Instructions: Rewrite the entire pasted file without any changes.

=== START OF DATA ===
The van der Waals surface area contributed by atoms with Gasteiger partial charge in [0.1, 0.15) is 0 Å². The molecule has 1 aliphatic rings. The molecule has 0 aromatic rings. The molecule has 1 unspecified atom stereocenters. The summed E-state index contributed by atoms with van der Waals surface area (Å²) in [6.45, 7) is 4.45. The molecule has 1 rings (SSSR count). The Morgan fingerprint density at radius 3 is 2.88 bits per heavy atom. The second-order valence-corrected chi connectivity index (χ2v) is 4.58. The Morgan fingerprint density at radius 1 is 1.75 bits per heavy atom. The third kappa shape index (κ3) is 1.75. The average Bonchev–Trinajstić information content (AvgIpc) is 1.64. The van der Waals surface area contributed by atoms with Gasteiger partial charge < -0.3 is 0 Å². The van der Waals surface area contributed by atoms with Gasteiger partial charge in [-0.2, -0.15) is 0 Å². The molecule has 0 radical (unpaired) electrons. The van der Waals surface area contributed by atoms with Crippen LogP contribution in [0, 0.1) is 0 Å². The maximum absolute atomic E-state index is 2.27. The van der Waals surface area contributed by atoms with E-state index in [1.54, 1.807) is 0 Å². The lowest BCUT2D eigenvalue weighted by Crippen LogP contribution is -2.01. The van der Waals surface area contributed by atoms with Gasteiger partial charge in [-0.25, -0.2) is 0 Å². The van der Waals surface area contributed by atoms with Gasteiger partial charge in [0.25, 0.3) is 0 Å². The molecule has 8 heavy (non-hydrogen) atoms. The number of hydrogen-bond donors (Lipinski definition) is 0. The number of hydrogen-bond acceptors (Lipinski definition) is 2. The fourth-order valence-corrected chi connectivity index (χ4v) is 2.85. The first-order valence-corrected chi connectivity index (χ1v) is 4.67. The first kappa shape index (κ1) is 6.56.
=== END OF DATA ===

The van der Waals surface area contributed by atoms with Gasteiger partial charge in [0.1, 0.15) is 0 Å². The molecule has 1 aliphatic rings. The molecule has 0 aromatic rings. The molecule has 1 unspecified atom stereocenters. The summed E-state index contributed by atoms with van der Waals surface area (Å²) in [6.45, 7) is 4.45. The molecule has 1 rings (SSSR count). The Morgan fingerprint density at radius 3 is 2.88 bits per heavy atom. The second-order valence-corrected chi connectivity index (χ2v) is 4.58. The Morgan fingerprint density at radius 1 is 1.75 bits per heavy atom. The third kappa shape index (κ3) is 1.75. The average Bonchev–Trinajstić information content (AvgIpc) is 1.64. The van der Waals surface area contributed by atoms with Gasteiger partial charge < -0.3 is 0 Å². The van der Waals surface area contributed by atoms with Gasteiger partial charge in [-0.2, -0.15) is 0 Å². The molecule has 0 radical (unpaired) electrons. The van der Waals surface area contributed by atoms with Crippen LogP contribution in [0, 0.1) is 0 Å². The maximum absolute atomic E-state index is 2.27. The van der Waals surface area contributed by atoms with E-state index in [1.54, 1.807) is 0 Å². The lowest BCUT2D eigenvalue weighted by Crippen LogP contribution is -2.01. The van der Waals surface area contributed by atoms with Gasteiger partial charge in [-0.25, -0.2) is 0 Å². The van der Waals surface area contributed by atoms with Gasteiger partial charge in [0.25, 0.3) is 0 Å². The molecule has 8 heavy (non-hydrogen) atoms. The number of hydrogen-bond donors (Lipinski definition) is 0. The number of hydrogen-bond acceptors (Lipinski definition) is 2. The fourth-order valence-corrected chi connectivity index (χ4v) is 2.85. The first-order valence-corrected chi connectivity index (χ1v) is 4.67. The first kappa shape index (κ1) is 6.56.